Taking off in a powered parachute is fairly quick, but there is a LOT happening in the few seconds is takes me to lift off. Takeoff is always into the wind and I fly in winds of 10 mph or less (this is a personal limit and not based on aircraft limits). Once the pre-flight checklist is complete, the takeoff sequence consists of powering up to around 75% throttle to get the cart moving and get the parachute inflated and off the ground. Once the chute is off the ground, I then throttle back to allow the chute to stabilize prior to takeoff. During the takeoff roll I must look overhead at the parachute to ensure that all cells are inflated, ensure there are no “line-overs” or tangles, watch where I am steering on the runway and wait for the chute to settle directly overhead. When I am flying by myself all of this happens in about 10-12 seconds and I can be off the ground in a hundred feet or less (a slight headwind shortens the takeoff distance). With a passenger on board it takes a few more seconds to build up enough speed to lift off, but everything still happens very fast.

Landing the powered parachute is straightforward and is mostly like a “regular” aircraft. Since the normal flying speed is so low, the landing distance is also correspondingly short as well. After touching down I can keep the throttle low enough to keep the parachute inflated and overhead, but not high enough that I leave the ground which enables me to taxi with the parachute overhead. Prior to stopping, I always kill the engine to ensure it is stopped before the parachute starts to drop. This is done to ensure that the propeller is completely stopped in case a parachute line were to come down into it. There is a prop-guard, but sometimes the wind can blow the lines across the engine and propeller. After landing the parachute must be bagged and secured on to the aircraft before taxiing back to the hangar.

Prior to moving back to Shelby County in 2016, I had my powered parachute hangared up at Indianapolis Regional Airport (Mount Comfort). Once I was able to secure hangar space at Shelbyville Airport (thanks Brent!!!!), I relocated my base and flew it from Indy Regional down to Shelbyville on July 25, 2017 (flight video).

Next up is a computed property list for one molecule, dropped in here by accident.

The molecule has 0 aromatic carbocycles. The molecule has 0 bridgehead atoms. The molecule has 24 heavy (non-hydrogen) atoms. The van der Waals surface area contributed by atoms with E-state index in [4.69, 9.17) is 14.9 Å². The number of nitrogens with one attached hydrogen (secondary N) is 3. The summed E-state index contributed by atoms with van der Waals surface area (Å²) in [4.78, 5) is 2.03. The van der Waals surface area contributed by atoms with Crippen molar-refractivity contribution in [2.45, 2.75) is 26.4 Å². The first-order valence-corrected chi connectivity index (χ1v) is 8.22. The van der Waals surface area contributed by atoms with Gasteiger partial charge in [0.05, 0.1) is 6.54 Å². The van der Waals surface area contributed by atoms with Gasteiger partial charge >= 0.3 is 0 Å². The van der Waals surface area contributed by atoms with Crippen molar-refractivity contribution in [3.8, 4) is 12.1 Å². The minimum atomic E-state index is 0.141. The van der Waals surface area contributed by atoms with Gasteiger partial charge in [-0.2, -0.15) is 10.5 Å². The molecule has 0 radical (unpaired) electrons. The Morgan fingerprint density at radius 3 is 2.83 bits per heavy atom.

I have a portable ICOM aircraft radio that I use for airport pattern communication on the local CTAF (common traffic advisory frequency) and also to listen to the local airport weather conditions (ASOS). The radio is wired in to an on-board intercom that allows the pilot and passenger to talk and hear each other. For my videos, I route the audio from this intercom to the GoPro to give a more interesting “soundtrack” (see this article for details).

As you already know from this web site, I love photography and am very excited to combine two of my passions (flying and photography) to get photographs that are unique. In addition to the still photos, I have MANY flight videos on my YouTube channel as well, so please check those out and subscribe to my channel if you find them interesting. By subscribing you will be notified each time I upload a new video.

I hope this article was informative and if you have any questions you can contact me in several ways:

– leave a comment here with your question
– email me at
– contact me via twitter at @SRPhotog
– leave a comment to any of my YouTube videos

Thanks again for your interest and if you live in the Shelby County, Indiana area you likely have seen my flying overhead and, if not, you will no doubt see me at some point in the future.

Initial installation of the new Apco Cruiser parachute up at Indy Regional Airport.

Shortly after landing, the line socks are on the lines and the chute is folded and ready to be bagged up:

Parachute all laid out prior to flight. That’s one of the things about flying a powered parachute; the chute must be laid out prior to each flight and then bagged up after the flight, so there is a lot of “manual labor” involved in flying. It normally takes me 10-15 minutes to lay out the chute prior to flight and about 15-20 minutes to bag it up after the flight.

Just after landing:

In flight photos courtesy of my friend, Mark Tomlin, owner of Black Rocket Photography. Check him out for portraits and sports photos.